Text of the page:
Walking into Walls

Walk this way sir.

I was passed an ECP call the other day to visit a 50 year old gentleman with pain behind his eyes and dizziness when standing. What on earth did they think I was going to do? I don’t carry any magic pills for that sort of thing. Besides, it was a weekday and just before lunch, so the GP surgery would be open and there was still time to book a home visit for that day. Bear in mind as well that this was originally a 999 call so we’d already gone through the useless ultra cautious triage provided by AMPDS which had churned out the result that this was neither a life-threatening call (the usual response) nor even an urgent one. In fact AMPDS had given this a ‘C’ rating and the call had been passed to the ‘C’ category desk – a relatively new set-up along the lines of NHS re-Direct – where all the crap inappropriate 999 calls we receive are sent. The paramedic on the desk had phoned the caller back and had had a good old question and answer session to try and determine what was wrong. This normally results in offering self-care advice or telling the patient to contact their GP. Today, however, they’d decided that I needed to go round. WTF?

When we used to have OOH calls as well as all the 999 stuff these ‘odd’ visits were quite common but at least the triaging doctor in the control room was usually good enough to speak to us lowly plebs and explain his or her reasoning. Invariably it was along the lines of “haven’t the foggiest what’s wrong with this patient but its the middle of the night so would you mind popping round, doing a quick assessment and then phoning back so we can sort it out together.” Teamwork, that’s what it was all about. I was the doctor’s eyes and ears on the ground and in return I would probably pick up a tip or two to file away for future calls. With the ‘C’ cat desk there’s none of that. They haven’t got a clue either and seem to be under some kind of misapprehension that ECPs are miracle workers.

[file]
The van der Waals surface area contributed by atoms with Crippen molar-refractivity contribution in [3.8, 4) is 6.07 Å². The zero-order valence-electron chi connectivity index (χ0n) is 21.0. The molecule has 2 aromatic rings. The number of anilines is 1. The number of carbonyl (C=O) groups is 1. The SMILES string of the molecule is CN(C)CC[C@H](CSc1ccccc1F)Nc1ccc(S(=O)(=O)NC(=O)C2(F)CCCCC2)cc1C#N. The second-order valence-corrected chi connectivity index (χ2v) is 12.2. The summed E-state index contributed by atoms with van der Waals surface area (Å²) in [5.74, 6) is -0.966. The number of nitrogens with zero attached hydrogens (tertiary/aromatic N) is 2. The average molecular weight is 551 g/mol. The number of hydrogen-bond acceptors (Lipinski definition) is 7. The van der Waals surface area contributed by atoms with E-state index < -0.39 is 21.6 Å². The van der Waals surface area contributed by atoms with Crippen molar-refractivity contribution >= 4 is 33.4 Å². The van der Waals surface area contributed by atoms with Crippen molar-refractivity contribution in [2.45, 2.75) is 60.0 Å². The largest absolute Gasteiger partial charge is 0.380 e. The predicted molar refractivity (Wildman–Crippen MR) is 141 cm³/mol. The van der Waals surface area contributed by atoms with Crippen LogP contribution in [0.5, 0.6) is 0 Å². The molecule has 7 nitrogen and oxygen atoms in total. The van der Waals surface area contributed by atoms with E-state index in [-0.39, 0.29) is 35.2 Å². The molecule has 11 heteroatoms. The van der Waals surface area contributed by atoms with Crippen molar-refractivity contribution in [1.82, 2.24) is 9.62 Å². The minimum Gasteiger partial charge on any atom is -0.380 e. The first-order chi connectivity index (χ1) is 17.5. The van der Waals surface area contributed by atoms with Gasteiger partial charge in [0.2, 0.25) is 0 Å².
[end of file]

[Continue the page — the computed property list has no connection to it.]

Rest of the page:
Anyway, I eventually pitched up at the address about 2 1/2 hours after the patient first dialled 999. Oh, and why did they dial 999 in the first place? Because they’d already spoken to the GP, explained the symptoms and the GP had advised an ambulance response and a trip up to the hospital – of course Control and AMPDS know better!

“How can I help?”
“I’m having trouble walking.”
“In what way?”
“Well every time I try and go through a door I end up crashing into the wall.”
“Is it like your body/eye co-ordination has gone?”
“Yeah, that’s it.”
“And does it always affect the same side?”
“Yes, the right. I always seem to end up veering to the right.”
“Is there anything unusual about the right side of your body?”
“Its all numb. I can’t really feel it properly.”
“When did all this come on?
“Only since I woke up this morning. I was fine yesterday.”
“And have you got a headache?”
“Oh yes, right behind my eyes.”

Ok, now you don’t need to be Sherlock Holmes to surmise from this little exchange that something neurological is going on; possibly a CVA (stroke) or a TIA (mini stroke). Either way this guy needs to be seen at the hospital. I’m guessing that’s what the GP thought too. Yet the pile-of-shit wonderful piece of software that is AMPDS didn’t think so. Nor did the paramedic doing the telephone triage on the ‘C’ cat desk.

I figured we’d already let this patient down enough so I rang up to see if we had an ambulance available. Silly me, what was I thinking. Of course not. Nearest vehicle was about 30 miles away whilst the DGH is only over the road from the ambulance station and I was due to head back for my break after this. So, with the aid of the patient’s two sons, I guided him through the doors of the house and got him into my response car. I had him up to A&E in about 15 minutes.

I stopped by the department again towards the end of the shift to see how he was getting on.

He was up on the stroke unit.

Another AMPDS success!


Picture by Banksy


2 Responses to Walking into Walls

  1. SMPmedic says:

    It is incidences like this that add fuel to the fire of the anti ECP / ANP / PA etc. debate. This example demonstrates that it is often the protocols and systems by which we are constrained that cause the problem, rather than the individual practitioner.

    No doubt someone will be able to put a sarcastic spin on this (so glad you agree and so forth). I’m just pleased that the patient ended up in the right place.

  2. I am regular reader, how are you everybody? This paragraph posted at this website is really good.

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